Communal bees living in hollow tree trunks abide in the Nestduftwarmebindung. Communal bees living in modern hives do not abide in the Nestduftwarmebindung. The hive that most closely approximates the hollow tree trunk is the Warré hive, which is based on the Nestduftwarmebindung principle. Regrettably it is rarely heard of, let alone installed in modern apiaries.

It is the warmth that generates and retains the scent that creates the bond. Taking a parallel slant view, it is the scent that enlivens the bees to create warmth that nurtures the bond. And so on. Scent when incubated in warmth becomes a kind of substance: scent substance. Apart from contributing to the creation of nest bond, the scent carries the messages of the colony. It interacts with the nervous system of the hive, assists with the store of memory, and builds and maintains the immune system of the colony. The scent-substance of the optimally constructed Nestduftwarmebindung acts like the good bacteria in the human gut: it is impregnated with scent that inhibits (bad) bacteria and disease. ‘Nothing is able to replace the retention of germ-free nest scent and heat.’(2)

Bees depend on an equation of four complementary components to thrive: well- sited nest, heat, scent and bond. So the thought of Sylvia Plath’s bees wintering in the dank of her hive-mind set my teeth to clattering. Wintering is the title of the last poem in Plath’s well-known sequence of five poems on her relationship with bees, written shortly before her suicide in 1963.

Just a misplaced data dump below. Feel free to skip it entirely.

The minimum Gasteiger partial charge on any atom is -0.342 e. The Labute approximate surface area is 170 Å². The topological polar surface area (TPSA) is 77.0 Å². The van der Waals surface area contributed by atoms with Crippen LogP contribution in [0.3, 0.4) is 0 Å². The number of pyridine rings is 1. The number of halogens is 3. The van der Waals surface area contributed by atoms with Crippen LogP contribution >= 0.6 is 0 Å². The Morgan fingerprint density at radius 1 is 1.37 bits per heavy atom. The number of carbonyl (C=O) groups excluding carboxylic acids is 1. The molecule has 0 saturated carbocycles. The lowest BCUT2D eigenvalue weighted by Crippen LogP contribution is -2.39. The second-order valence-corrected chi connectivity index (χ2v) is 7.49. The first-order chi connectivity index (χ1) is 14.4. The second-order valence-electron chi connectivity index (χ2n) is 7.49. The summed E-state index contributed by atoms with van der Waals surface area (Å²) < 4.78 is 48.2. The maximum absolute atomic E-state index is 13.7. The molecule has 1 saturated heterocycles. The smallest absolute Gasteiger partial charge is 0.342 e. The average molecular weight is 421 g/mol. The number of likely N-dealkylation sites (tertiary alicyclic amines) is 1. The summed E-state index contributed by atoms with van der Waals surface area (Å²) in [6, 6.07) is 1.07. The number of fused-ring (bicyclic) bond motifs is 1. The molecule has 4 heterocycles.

Plath’s father was a beekeeper so it was a family occupation of sorts, one that Plath would have been familiar with. This is borne out over the sequence of five poems as Plath moves from being an observer of village hives in the first poem, The Bee Meeting, to the owner of a box of bees, The Arrival of the Bee Box, subsequent honey extraction in Stings, the swarming of the bees, The Swarm, to the introspective hibernation of Wintering.

From the bees, Plath has collected ‘six cat’s’ eye jars of honey that she stores in the dark cellar of her house, next to rancid jam and empty gin bottles. They gleam in the yellow torchlight she shines into the blackness ‘bunched in there like a bat’. (‘Wintering’ Ariel, 75). Outside meanwhile, the bees have also formed a comparable black ball of mind, as they huddle together against the cold. Plath feeds them a sugary supplement ‘Tate and Lyle’ which they slowly file over to sup, while the bees’ own nutrient-rich honey makes cat’s eyes in the cellar. On warm days the bees have enough energy to bring out their dead: ‘Into which, on warm days,/They can only carry their dead.’ (76).

Despite the bees’ privations, Plath invests them with a, perhaps her own, will to survive. It is an investment that requires a leap of faith. In the penultimate line, Plath asks ‘What will they taste of, the Christmas roses?’ to the fast-forward projection of renewal in the last line, ‘The bees are flying. They taste the spring.’ (76). It is not without poignancy that one recalls Plath did not share in the tasting of that spring.

Each spring, in the southern Sichuan province of China, the mountains softly explode with apple and pear blossoms. The orchard you and all capable members of your extended family will be visiting today has two hundred pear trees and some ladders. Each of you is carrying a pared-back toilet brush, no; an artefact of ritual, no; something else that resembles a stick of bamboo with some chicken feathers attached? No. Each of you is carrying a stick of bamboo with some chicken feathers attached.